The National Railways of Zimbabwe (NRZ) management might soon be called back to Parliament to explain how they plan to solve salary issues bedevilling the parastatal.
by VENERANDA LANGA
Parliamentary Portfolio Committee on Transport and Infrastructural Development chairperson Dextor Nduna (Chegutu West MP) yesterday told NewsDay Business that the committee felt that NRZ management was moving at a snail pace in terms of solving salary disputes. NRZ workers are owed for more than 11 months in arrears amounting to more than $50 million.
He said the continuous demonstrations by disgruntled workers at the NRZ were dangerous as employees could resort to looting the ailing company’s equipment, which might completely derail its operations.
“The NRZ management appeared before the committee last year and we toured their premises, and made it very clear to them that they needed to deal with issues of human capital urgently because it was pointless to acquire state-of-the-art equipment which would be used by a disgruntled workforce,” Nduna said.
“Currently, the NRZ wants to rehabilitate its equipment if a $500 million loan from the Development Bank of Southern Africa were released, but we are saying once they get that funding, they should pay off the workers because the equipment that they will purchase will be prone to vandalism by the disgruntled human capital.”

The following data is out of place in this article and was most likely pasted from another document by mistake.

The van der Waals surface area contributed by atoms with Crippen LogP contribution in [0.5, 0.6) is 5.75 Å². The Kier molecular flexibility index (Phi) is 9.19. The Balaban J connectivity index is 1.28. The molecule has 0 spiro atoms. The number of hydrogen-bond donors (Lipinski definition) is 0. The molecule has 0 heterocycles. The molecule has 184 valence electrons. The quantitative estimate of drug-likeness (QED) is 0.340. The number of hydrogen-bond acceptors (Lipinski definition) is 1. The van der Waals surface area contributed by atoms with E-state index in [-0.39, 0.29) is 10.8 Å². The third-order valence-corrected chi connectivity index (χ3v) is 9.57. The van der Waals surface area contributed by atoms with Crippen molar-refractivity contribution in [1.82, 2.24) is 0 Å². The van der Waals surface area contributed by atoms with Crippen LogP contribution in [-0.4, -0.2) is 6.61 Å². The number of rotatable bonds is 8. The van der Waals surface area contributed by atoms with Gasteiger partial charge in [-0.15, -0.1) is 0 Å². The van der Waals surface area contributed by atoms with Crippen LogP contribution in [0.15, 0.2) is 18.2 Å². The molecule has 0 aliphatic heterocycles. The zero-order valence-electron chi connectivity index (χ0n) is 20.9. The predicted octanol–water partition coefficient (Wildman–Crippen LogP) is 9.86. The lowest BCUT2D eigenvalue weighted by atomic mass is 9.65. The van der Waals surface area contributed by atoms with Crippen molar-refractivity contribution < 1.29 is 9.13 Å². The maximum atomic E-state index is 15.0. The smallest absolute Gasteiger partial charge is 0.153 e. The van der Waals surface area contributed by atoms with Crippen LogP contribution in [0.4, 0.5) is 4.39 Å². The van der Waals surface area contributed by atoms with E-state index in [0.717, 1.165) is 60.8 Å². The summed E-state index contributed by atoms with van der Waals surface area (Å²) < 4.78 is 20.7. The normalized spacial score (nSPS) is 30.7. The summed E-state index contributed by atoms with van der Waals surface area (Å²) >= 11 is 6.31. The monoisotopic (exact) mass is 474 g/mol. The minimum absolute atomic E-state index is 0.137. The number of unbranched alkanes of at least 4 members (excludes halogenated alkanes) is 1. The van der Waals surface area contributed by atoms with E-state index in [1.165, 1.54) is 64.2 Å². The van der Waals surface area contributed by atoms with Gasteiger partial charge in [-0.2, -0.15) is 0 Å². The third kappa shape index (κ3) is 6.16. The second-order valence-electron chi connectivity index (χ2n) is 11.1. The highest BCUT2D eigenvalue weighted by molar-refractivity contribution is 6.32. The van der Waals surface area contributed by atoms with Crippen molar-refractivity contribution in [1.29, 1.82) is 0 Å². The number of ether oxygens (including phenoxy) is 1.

He added: “We might have to re-call the NRZ management to appear before the committee in order to give an account of what they have done to solve the salary disputes, as well as to give us a bigger picture of the loan that they were supposed to get. We feel they have been dealing with the salary issues at a very slow pace.”
Nduna said there were other ways in which NRZ could raise finances to pay the disgruntled workers, which included reviving
mining ventures with Zambian Railways with which NRZ jointly holds mineral prospecting rights in South Africa since the colonial era.
“They can source income from some of their assets like the Victoria Falls Hotel and even from sale of their scrap metal,” he said.
“NRZ is an engine for economic growth and in order for it to be successful, we cannot start big infrastructural projects without first paying workers.”
NRZ workers this week engaged in peaceful demonstrations at their workstations throughout the country to demand their outstanding salaries.